If you start a business and people don’t come running to your door, it doesn’t mean you aren’t good at what you do.

It just means you have a lot of work to do to get the word out there, get known for what you do, and make people stop and notice you.

 

You are amazing.

Your work is amazing.

And you WILL get to where you want to be, sipping margaritas on the beach with laptop in hand.

In due time, lovelies. In due time.

And if you’d like some help speeding up the process, I’ll spill one of my all-time favorite resources. Ash Ambirge’s program Clients + Cash. She is singlehandedly the reason why all of my clients have come to me (without me ever having to hunt them down). Her course is the shit. And everything in her store is $50 off if you buy before Thursday Dec 20 using the code SPONSOREDBYSANTA.

Best investment you will make in your new business (and this is coming from a girl who has spent literally thousands of dollars on online business programs)

Make 2013 the year you set your own standards. The year YOU decide how much is enough. The year you stop comparing yourself to everyone else, and focus on what’s best for you, in your business and in your life.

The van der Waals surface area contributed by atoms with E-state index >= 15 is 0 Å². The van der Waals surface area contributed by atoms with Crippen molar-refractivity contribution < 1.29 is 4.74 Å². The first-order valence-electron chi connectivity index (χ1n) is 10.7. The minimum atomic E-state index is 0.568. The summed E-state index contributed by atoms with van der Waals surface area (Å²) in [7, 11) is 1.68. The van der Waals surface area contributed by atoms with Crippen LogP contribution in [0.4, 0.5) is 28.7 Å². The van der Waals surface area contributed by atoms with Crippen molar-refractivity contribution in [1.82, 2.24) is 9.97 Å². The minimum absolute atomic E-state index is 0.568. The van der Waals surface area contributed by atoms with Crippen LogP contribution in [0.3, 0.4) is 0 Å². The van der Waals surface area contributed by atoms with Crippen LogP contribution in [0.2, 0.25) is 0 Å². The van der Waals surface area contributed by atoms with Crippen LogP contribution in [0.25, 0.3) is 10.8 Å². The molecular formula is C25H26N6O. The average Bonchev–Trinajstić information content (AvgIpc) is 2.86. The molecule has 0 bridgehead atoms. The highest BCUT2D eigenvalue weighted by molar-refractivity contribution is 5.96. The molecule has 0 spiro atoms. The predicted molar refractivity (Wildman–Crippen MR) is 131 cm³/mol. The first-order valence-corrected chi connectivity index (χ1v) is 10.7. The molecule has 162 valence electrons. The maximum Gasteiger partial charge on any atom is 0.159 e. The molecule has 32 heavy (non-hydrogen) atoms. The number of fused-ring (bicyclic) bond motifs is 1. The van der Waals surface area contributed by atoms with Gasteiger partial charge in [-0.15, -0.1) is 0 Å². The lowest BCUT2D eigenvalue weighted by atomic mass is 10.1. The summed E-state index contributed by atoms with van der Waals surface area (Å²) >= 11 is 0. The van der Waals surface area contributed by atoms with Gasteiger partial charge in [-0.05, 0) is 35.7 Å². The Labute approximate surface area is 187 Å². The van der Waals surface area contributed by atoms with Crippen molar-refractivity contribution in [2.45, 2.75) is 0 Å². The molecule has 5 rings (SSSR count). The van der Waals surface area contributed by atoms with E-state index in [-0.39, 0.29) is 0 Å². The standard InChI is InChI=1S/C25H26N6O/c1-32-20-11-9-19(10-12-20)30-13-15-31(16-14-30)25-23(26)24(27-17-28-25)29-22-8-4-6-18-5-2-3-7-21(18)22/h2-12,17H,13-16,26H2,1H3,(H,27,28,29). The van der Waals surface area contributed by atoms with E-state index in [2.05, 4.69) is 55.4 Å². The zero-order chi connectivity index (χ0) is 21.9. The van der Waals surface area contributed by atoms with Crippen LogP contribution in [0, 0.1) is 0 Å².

Put in the time. Learn to market yourself. Keep your chin up. And keep going.

You’ re going to KILL IT this year, whatever that means to you. Promise.

xx becca

 

Have you recently started a business and feel like giving up because the money isn’t flowing in fast enough? Tell us in the comments How will you challenge your expectations and create your own goals moving forward.

 

Read 10 Comments & Leave Yours

  1. cj

    This post serves as an excellent reminder about how hard it really is to get a good biz going and make adequate $$ from it. I own a guitar studio where I am the sole instructor since 2005. Anyone who has tried knows it’s tough and 6 months is nothing. 2-3 years or seems likely, so hanging on to a job while you begin a biz is a great idea. It sucked to teach all day at school then go and teach 5-6 guitar lessons, but if I had not done it I would not be sitting in the cafe this morning making this comment. I’d be miserable at school doing something I truly despised.

  2. Anna